The Massivit 10000 3D Printer Launches

By on April 21st, 2022 in news, printer

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The Massivit 3D printer [Source: Massivit]

Massivit announced the official launch of a their biggest machine: the huge Massivit 10000 3D printer.

The Israeli company, founded in 2013, produces large-format 3D printers that use a unique process they call “GDP”, or “Gel Dispensing Printing”. They’ve created a gel that includes photoinitators, which cause the substance to solidify when exposed to UV light.

Gel dispensing printing, GDP [Source: Massivit]

Their extruder deposits the gel within a chamber brilliantly lit with UV light, so it instantly solidifies and the print can proceed upwards. The interesting part is that the polymer used is not a thermoplastic as is most commonly used in 3D printing, but instead is a thermoset material that cannot be re-formed.

Their latest technology, “Cast-in-Motion”, offers a twist on this material. Instead of a thermoset material they use a soluble material. This means the prints produced can be dissolved entirely.

The Massivit 3D printer casting a part inside a 3D printed mold [Source: Massivit]

Why do this? It’s because they are not printing the end-use part, instead they are printing a mold for the part. The machine then fills the hollow interior of the print with a resin of choice that hardens. Finally, the 3D printed mold is dissolved to reveal the finished part. Evidently they have quite a variety of material resins for Cast-In-Motion.

For those companies producing cast parts, this technology is revolutionary: it apparently reduces the number of workflow steps from 19 to only four! In theory it should be possible to produce cast parts at a very good cost. Massivit explains:

“Massivit 3D’s Cast-In-Motion technology enables composites fabricators to shorten their tooling workflows from the traditional 19 steps down to 4 steps. It eliminates the need to produce an initial plug or master by directly printing and casting the mold using ultra-fast additive manufacturing combined with industrial-grade casting materials. This cutting edge process shortens tooling time by 80% and offers a myriad of business benefits including a reduction of manual labor, a 90% decrease in labor-associated costs, a reduction of associated inventory and transportation, and a significant decrease in waste of expensive materials.”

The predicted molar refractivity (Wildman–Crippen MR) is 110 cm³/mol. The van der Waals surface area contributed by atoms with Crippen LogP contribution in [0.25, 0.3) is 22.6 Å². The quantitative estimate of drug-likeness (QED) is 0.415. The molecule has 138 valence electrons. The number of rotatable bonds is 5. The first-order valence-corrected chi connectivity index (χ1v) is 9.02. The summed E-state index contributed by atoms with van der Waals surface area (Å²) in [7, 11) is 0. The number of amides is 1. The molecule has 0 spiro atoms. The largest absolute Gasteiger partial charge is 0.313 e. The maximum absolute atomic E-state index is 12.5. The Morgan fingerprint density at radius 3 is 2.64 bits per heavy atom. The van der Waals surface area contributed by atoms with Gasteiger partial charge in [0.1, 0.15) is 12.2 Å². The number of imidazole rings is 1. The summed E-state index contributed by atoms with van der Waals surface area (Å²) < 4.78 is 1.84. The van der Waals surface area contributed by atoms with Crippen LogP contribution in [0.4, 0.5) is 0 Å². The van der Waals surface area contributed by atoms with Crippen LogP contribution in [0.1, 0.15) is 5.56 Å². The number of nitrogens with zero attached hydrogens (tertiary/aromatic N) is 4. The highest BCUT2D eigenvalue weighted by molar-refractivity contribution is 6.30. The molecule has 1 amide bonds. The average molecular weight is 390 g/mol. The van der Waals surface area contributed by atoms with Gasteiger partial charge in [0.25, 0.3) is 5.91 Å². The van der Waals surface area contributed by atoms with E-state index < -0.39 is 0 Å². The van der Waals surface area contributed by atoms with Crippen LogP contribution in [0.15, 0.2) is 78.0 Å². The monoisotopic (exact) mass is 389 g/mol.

3D printed mold on the left; cast part on the right [Source: Massivit]

The other advantage is that the 3D printing approach allows parts to have any conceivable geometry, which is different from traditional casting that has more constraints.

Massivit explains:

“The Massivit 10000 brings to market the first 3D printed isotropic mold for composites manufacturing. As opposed to existing thermoplastic additive tooling systems, the Massivit 10000 utilizes high-performance thermoset-based materials to produce a single, uniform cast that results in a true isotropic mold. In addition, it provides molders with casting materials that have highly predictable mechanical and thermal properties, a low Coefficient of Thermal Expansion, and a high Heat Deflection Temperature.”

About a year ago the company announced the Massivit 5000 device, which uses thermoset materials. Later in 2021 they announced the Cast-In-Motion technology and the Massivit 10000, which was to enter the market later.

That time has arrived, and Massivit will show the machine to the public at an event in early May. Customer shipments are to begin in the second half of the year.

Massivit said they have received an amazing 17 pre-orders for the unusual machine thus far, suggesting considerable interest in the unusual casting approach.

Via Massivit

By Kerry Stevenson

Kerry Stevenson, aka "General Fabb" has written over 8,000 stories on 3D printing at Fabbaloo since he launched the venture in 2007, with an intention to promote and grow the incredible technology of 3D printing across the world. So far, it seems to be working!

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